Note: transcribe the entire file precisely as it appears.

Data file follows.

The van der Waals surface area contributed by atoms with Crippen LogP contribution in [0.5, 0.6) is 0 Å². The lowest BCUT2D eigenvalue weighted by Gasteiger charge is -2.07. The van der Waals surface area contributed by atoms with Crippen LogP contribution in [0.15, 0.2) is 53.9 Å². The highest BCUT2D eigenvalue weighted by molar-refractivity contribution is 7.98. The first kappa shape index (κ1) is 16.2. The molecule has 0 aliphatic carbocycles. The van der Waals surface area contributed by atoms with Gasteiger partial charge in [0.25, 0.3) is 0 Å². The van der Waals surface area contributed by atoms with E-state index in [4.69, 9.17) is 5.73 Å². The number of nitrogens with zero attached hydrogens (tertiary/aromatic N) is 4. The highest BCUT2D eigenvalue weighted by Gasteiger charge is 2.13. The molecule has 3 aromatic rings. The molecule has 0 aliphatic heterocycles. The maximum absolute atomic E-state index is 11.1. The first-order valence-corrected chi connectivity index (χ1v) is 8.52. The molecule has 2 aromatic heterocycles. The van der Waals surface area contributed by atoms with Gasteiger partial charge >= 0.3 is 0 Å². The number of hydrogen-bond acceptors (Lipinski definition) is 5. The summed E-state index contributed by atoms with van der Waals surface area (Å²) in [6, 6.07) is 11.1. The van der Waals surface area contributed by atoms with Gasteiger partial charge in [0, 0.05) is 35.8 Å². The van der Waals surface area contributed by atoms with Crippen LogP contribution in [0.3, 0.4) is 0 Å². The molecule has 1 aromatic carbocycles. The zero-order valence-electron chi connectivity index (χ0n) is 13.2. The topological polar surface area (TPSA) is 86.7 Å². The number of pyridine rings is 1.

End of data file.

The van der Waals surface area contributed by atoms with Crippen LogP contribution in [0.5, 0.6) is 0 Å². The lowest BCUT2D eigenvalue weighted by Gasteiger charge is -2.07. The van der Waals surface area contributed by atoms with Crippen LogP contribution in [0.15, 0.2) is 53.9 Å². The highest BCUT2D eigenvalue weighted by molar-refractivity contribution is 7.98. The first kappa shape index (κ1) is 16.2. The molecule has 0 aliphatic carbocycles. The van der Waals surface area contributed by atoms with Gasteiger partial charge in [0.25, 0.3) is 0 Å². The van der Waals surface area contributed by atoms with E-state index in [4.69, 9.17) is 5.73 Å². The number of nitrogens with zero attached hydrogens (tertiary/aromatic N) is 4. The highest BCUT2D eigenvalue weighted by Gasteiger charge is 2.13. The molecule has 3 aromatic rings. The molecule has 0 aliphatic heterocycles. The maximum absolute atomic E-state index is 11.1. The first-order valence-corrected chi connectivity index (χ1v) is 8.52. The molecule has 2 aromatic heterocycles. The van der Waals surface area contributed by atoms with Gasteiger partial charge >= 0.3 is 0 Å². The number of hydrogen-bond acceptors (Lipinski definition) is 5. The summed E-state index contributed by atoms with van der Waals surface area (Å²) in [6, 6.07) is 11.1. The van der Waals surface area contributed by atoms with Gasteiger partial charge in [0, 0.05) is 35.8 Å². The van der Waals surface area contributed by atoms with Crippen LogP contribution in [0.3, 0.4) is 0 Å². The molecule has 1 aromatic carbocycles. The zero-order valence-electron chi connectivity index (χ0n) is 13.2. The topological polar surface area (TPSA) is 86.7 Å². The number of pyridine rings is 1.